at org.apache.zookeeper.data.ACL.deserialize(ACL.java:56)
  at org.apache.jute.BinaryInputArchive.readRecord(BinaryInputArchive.java:108)
  at org.apache.zookeeper.proto.CreateRequest.deserialize(CreateRequest.java:91)
  ...

Working through the stacktrace, we found this: scheme=a_.readString("scheme");. Hmph. Well, the ZooKeeper protocol has a four byte scheme_len field… maybe the client is miscalculating the value. Regardless, the protocol dictates a maximum size for the scheme. Alas – there is no bounds check on that field.

After many, many packet captures, we were able to find a single problem packet. It contained a scheme_len of 0x6edd0b51… or about 1.7GB. The lack of a bounds check resulted in ZooKeeper trying to allocate memory for the bogus length, which causes an OutOfMemory exception to be thrown, killing the thread. Cool. Well, not so cool, but now we’re starting to get somewhere. There are still so many questions, but the most pertinent problem is clear: if the leader is dead, why doesn’t it get re-elected?

Bug #2

It turns out that ZooKeeper was not catching unhandled exceptions from it’s critical threads, meaning that if one died, the ZooKeeper process would continue to run without it. Unfortunately, that means the heartbeat mechanisms would continue to run as well, deceiving the followers into thinking that the leader is healthy. Since scheme_len is handled by the request pre-processor thread (through which all requests must pass), the entire cluster effectively becomes catatonic – seemingly alive yet largely unresponsive.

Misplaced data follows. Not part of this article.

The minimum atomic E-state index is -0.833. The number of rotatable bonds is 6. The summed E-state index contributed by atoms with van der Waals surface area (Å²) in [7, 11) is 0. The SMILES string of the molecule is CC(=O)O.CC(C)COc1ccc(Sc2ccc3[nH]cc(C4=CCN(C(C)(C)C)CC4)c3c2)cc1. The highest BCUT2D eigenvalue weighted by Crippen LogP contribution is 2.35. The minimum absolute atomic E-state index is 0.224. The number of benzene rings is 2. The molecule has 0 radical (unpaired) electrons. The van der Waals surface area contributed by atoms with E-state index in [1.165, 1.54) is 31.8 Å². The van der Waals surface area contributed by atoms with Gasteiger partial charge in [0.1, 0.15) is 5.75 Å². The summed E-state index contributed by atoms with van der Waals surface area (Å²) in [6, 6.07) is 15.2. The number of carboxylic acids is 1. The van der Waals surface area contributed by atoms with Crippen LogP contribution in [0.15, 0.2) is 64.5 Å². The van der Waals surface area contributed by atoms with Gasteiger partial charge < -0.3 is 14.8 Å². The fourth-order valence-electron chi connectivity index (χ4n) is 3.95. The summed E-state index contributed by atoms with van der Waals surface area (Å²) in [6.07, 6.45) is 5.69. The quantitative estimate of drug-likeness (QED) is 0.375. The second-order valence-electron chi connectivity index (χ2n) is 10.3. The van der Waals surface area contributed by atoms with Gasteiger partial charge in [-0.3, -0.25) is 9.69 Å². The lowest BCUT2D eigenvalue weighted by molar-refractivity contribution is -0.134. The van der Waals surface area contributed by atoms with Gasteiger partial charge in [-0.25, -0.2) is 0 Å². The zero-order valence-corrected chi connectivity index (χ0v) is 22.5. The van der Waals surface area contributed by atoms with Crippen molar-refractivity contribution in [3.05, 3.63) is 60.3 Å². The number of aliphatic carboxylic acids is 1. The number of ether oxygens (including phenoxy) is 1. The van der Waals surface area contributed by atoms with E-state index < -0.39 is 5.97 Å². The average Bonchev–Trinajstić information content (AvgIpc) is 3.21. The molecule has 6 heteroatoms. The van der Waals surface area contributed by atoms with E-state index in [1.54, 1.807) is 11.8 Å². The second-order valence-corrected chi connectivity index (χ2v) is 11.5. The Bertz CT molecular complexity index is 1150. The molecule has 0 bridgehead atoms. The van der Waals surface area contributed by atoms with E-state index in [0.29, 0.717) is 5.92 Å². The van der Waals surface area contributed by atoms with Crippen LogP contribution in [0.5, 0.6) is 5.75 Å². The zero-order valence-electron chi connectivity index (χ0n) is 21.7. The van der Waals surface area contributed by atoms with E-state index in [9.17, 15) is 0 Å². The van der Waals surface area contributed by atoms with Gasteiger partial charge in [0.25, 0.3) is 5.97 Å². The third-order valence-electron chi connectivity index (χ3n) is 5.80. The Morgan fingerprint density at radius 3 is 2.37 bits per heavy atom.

We have process monitoring with zk-specific health checks, though due to the nature of the failure, those health checks continued to (annoyingly) pass. So, the thread would die on the leader and block all subsequent operations while evading several failure detection mechanisms at the same time. The end result is that we’ve discovered we can tip over an entire ZooKeeper cluster with a single poison packet. Wat.

Part II: The Kernel Bugs

TCP Payload Corruption

Now we understand the ZooKeeper failures, but a much larger question remains: How in the world are we seeing these sorts of values for scheme_len?? Decoding the packet, we could see that it was not only scheme_len that was affected, but an entire 16-byte chunk was seemingly corrupted. Here’s a snippet of the first bad packet we located:

0170   00 00 00 03 00 00 00 b6 00 03 2a 67 00 00 00 01  ..........*g....
0180   00 00 00 7e 2f 47 65 6d 69 6e 69 2f 63 6f 6d 2e  ...~/Gemini/com.
0190   70 61 67 65 72 64 75 74 79 2e 77 6f 72 6b 71 75  pagerduty.workqu
01a0   65 75 65 2e 53 69 6d 70 6c 65 51 75 65 75 65 61  eue.SimpleQueuea
01b0   62 6c 65 2f 52 45 44 41 43 54 45 44 5f 52 45 44  ble/REDACTED_RED
01c0   41 43 54 45 44 5f 52 45 44 41 43 54 45 44 5f 52  ACTED_REDACTED_R
01d0   45 44 41 43 2f 5f 63 5f 35 66 62 65 61 34 37 62  EDAC/_c_5fbea47b
01e0   2d 61 65 62 31 2d 34 36 62 35 2d 62 32 32 33 2d  -aeb1-46b5-b223-
01f0   38 65 34 65 31 37 38 34 32 31 34 39 2d 6c 6f 63  8e4e17842149-loc
0200   6b 2d 00 00 00 09 31 32 37 2e 30 2e 30 2e 31 00  k-....127.0.0.1.
0210   7c 0e 5b 86 df f3 fc 6e dd 0b 51 dd eb cb a1 a6  |.[....n..Q.....
0220   00 00 00 06 61 6e 79 6f 6e 65 00 00 00 03        ....anyone....